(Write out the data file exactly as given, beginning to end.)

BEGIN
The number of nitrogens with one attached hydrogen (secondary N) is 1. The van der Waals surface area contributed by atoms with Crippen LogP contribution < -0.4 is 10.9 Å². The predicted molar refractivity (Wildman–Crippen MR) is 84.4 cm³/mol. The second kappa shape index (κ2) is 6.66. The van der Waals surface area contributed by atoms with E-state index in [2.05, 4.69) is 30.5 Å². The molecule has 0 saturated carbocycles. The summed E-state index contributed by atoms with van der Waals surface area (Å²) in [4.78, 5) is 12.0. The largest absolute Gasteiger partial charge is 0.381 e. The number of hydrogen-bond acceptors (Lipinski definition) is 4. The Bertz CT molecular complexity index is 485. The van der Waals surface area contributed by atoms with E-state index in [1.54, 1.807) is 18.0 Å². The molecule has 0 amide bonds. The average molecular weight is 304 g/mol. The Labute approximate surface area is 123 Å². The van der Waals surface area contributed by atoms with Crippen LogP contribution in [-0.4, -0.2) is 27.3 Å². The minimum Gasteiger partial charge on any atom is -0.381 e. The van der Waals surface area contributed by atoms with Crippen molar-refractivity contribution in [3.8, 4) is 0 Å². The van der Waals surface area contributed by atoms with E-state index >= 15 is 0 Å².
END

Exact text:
The number of nitrogens with one attached hydrogen (secondary N) is 1. The van der Waals surface area contributed by atoms with Crippen LogP contribution < -0.4 is 10.9 Å². The predicted molar refractivity (Wildman–Crippen MR) is 84.4 cm³/mol. The second kappa shape index (κ2) is 6.66. The van der Waals surface area contributed by atoms with E-state index in [2.05, 4.69) is 30.5 Å². The molecule has 0 saturated carbocycles. The summed E-state index contributed by atoms with van der Waals surface area (Å²) in [4.78, 5) is 12.0. The largest absolute Gasteiger partial charge is 0.381 e. The number of hydrogen-bond acceptors (Lipinski definition) is 4. The Bertz CT molecular complexity index is 485. The van der Waals surface area contributed by atoms with E-state index in [1.54, 1.807) is 18.0 Å². The molecule has 0 amide bonds. The average molecular weight is 304 g/mol. The Labute approximate surface area is 123 Å². The van der Waals surface area contributed by atoms with Crippen LogP contribution in [-0.4, -0.2) is 27.3 Å². The minimum Gasteiger partial charge on any atom is -0.381 e. The van der Waals surface area contributed by atoms with Crippen molar-refractivity contribution in [3.8, 4) is 0 Å². The van der Waals surface area contributed by atoms with E-state index >= 15 is 0 Å².